Corona Virus Shutdown: When Do We Flip the Switch?

The primary focus of the nation has rightly been on stopping the spread of the Covid-19 corona virus. Undoubtedly, this has saved lives and we are all grateful for that.

But there is another disaster looming – our nation’s economy. As I write these words, the headline of the Wall Street Journal declares “Millions More File Jobless Claims.” Nearly 17 million Americans have filed for unemployment since this virus pandemic began.

If you’re a medical epidemiology expert, this doesn’t concern you. Your job is to prevent the spread of the virus. But, if you’re an elected government official, especially if you’re President Trump, you’ve got to be concerned about this pending disaster, too.

Federal Reserve Chairman Jerome Powell put it this way: “People have been asked to put their lives and livelihoods on hold, at significant economic and personal cost. We are moving with alarming speed from 50-year lows in unemployment to what will likely be very high, although temporary, levels.”

We will very soon reach a tipping point when we must decide when to reopen the economy. That decision will have significant consequences – it will impact the safety of some individuals; it will improve the economic situations of many others. It will impact the political future of our country, depending on the success of that decision and its timing. If President Trump makes the right call, it will insure his re-election. If he makes the wrong call, it will usher in a new Democratic administration. The stakes couldn’t be any higher. He recently called this “the biggest decision of my life.” I hope that all Americans, regardless of political party, will pray that the president makes the right call.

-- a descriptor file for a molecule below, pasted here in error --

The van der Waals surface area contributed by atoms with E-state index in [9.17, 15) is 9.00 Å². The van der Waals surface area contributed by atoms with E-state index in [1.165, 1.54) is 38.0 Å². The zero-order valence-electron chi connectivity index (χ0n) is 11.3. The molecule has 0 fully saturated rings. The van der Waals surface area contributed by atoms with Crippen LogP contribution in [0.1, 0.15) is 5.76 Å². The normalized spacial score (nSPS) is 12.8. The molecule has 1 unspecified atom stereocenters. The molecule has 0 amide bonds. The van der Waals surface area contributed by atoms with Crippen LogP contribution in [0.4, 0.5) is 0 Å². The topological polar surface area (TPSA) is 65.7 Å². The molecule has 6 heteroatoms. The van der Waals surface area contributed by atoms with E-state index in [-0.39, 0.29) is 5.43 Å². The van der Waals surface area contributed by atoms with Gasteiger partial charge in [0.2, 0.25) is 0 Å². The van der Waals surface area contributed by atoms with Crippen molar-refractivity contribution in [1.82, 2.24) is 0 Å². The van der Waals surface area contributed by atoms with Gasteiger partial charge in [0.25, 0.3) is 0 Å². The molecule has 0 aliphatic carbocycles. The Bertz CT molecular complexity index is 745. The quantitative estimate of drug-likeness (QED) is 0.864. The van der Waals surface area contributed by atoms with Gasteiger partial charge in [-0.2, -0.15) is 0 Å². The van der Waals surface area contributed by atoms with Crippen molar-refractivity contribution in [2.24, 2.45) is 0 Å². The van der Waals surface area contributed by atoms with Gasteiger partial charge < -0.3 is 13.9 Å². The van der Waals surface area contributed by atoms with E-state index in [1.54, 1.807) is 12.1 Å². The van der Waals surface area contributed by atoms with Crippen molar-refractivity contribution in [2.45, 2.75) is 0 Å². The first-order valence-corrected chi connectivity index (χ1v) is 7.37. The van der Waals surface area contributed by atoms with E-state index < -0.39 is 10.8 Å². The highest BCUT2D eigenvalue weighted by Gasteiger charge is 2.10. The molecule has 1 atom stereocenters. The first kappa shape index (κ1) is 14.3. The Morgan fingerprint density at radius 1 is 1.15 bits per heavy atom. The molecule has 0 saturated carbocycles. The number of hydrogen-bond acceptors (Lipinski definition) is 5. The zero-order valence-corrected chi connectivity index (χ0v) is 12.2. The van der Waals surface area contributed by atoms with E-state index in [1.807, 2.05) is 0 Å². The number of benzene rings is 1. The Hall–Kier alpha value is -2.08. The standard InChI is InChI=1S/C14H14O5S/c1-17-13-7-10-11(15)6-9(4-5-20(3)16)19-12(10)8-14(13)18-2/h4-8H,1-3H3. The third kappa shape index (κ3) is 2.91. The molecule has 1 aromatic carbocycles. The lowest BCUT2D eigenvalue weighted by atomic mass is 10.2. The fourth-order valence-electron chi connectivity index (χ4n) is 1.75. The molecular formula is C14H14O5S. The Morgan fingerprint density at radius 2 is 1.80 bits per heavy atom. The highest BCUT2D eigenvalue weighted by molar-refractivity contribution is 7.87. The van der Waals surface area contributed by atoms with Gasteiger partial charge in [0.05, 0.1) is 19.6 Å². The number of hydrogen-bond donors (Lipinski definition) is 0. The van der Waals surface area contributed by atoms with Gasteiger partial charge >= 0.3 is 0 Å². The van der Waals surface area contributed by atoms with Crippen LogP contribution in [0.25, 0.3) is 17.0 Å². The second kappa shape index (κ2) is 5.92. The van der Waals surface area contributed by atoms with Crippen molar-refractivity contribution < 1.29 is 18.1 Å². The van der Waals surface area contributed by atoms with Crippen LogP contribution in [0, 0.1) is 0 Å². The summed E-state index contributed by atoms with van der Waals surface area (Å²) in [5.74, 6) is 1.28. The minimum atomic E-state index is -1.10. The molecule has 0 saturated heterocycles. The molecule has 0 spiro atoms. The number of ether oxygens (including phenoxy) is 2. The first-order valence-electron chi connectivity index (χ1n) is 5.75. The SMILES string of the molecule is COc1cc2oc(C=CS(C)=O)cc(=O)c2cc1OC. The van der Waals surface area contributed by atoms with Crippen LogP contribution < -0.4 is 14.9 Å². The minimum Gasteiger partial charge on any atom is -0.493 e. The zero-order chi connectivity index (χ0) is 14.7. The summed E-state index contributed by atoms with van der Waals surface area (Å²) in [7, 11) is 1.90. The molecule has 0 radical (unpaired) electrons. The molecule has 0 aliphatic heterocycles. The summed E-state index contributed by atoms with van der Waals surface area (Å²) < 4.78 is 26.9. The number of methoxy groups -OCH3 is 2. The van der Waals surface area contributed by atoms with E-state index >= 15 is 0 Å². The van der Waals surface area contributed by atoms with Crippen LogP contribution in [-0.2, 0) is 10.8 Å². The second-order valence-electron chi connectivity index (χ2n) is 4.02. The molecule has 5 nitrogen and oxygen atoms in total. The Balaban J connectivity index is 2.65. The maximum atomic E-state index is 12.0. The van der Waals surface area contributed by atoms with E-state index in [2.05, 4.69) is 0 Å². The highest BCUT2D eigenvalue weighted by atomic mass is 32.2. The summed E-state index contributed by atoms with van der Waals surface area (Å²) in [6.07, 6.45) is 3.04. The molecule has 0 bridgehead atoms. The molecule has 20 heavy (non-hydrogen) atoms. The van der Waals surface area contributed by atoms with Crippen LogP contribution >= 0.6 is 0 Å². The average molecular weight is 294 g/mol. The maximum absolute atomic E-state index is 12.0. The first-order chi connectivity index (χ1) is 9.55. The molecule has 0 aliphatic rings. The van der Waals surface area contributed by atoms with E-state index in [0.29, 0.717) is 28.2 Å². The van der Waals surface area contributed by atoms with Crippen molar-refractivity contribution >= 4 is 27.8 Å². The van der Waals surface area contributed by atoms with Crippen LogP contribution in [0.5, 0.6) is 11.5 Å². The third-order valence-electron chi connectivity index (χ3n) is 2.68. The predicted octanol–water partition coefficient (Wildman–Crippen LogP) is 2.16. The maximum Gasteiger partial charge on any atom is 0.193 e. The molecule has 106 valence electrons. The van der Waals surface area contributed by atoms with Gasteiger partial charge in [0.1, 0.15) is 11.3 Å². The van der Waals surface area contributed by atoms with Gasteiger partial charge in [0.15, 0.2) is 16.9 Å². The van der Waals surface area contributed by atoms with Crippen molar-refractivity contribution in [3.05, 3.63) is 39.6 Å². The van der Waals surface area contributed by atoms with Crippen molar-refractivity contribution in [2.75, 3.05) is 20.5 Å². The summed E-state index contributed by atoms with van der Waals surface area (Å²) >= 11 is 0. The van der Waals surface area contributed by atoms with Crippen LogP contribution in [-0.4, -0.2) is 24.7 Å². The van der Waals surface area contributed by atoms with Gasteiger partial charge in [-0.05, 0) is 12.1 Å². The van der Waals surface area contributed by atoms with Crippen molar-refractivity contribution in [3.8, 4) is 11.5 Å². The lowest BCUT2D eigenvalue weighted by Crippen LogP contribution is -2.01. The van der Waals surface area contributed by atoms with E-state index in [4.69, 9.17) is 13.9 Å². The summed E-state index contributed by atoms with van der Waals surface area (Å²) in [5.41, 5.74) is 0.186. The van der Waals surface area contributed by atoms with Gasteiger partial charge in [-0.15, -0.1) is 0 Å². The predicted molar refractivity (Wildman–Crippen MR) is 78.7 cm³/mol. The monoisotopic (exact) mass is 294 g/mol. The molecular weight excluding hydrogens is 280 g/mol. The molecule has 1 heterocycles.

Why not just maintain the shutdown indefinitely?

Dr. Joseph Lapado is an associate professor at UCLA School of Medicine. He has written opinion pieces in USA Today and The Wall Street Journal. His advice:

“To help set the right course for our country, we must grasp some simple – but tough – facts. The novel corona virus is highly contagious and tragically lethal to many. There is no guarantee of a vaccine within the next 18 months. We have taken measures to slow the virus, but these can’t stop it. The only thing that can stop the virus at this advanced stage of community transmission is a complete lockdown, which can happen in authoritarian countries like China, but not in the U.S.”

“Embracing reality also makes other things clear. If we can’t shut down for 18 months on the gamble that an effective vaccine will arrive, how long will it be worth committing millions of families to poverty and uprooting lives, education and every other part of the economy? Politicians have largely dodged this question.”

The shutdown must end soon if we are to avoid an even greater economic disaster than the viral pandemic we are currently experiencing. A balancing of the needs to maintain viral precautions and social distancing must be weighed against the needs of millions of unemployed Americans. The answer probably lies in a gradual reopening of the economy in areas where the spread of the virus is clearly under control, while emphasizing the importance of clean hands awareness and continuing good habits that will slow the spread of the virus. The most vulnerable citizens should maintain the strictest precautions.

These measures will not stop the spread of the virus, but should make it possible to stay ahead of the demand for medical services, PPEs, ventilators, and other hospital equipment. This will make it possible to provide the best medical care for those who still contract the virus despite taking precautions. As more and more people recover from virus infection, the development of “herd immunity” will slow further spread of the virus. In time, more and more therapeutic measures will be developed to treat the virus until effective vaccines are available in about 12 – 18 months. At that point, the worst of this nightmare will be over.

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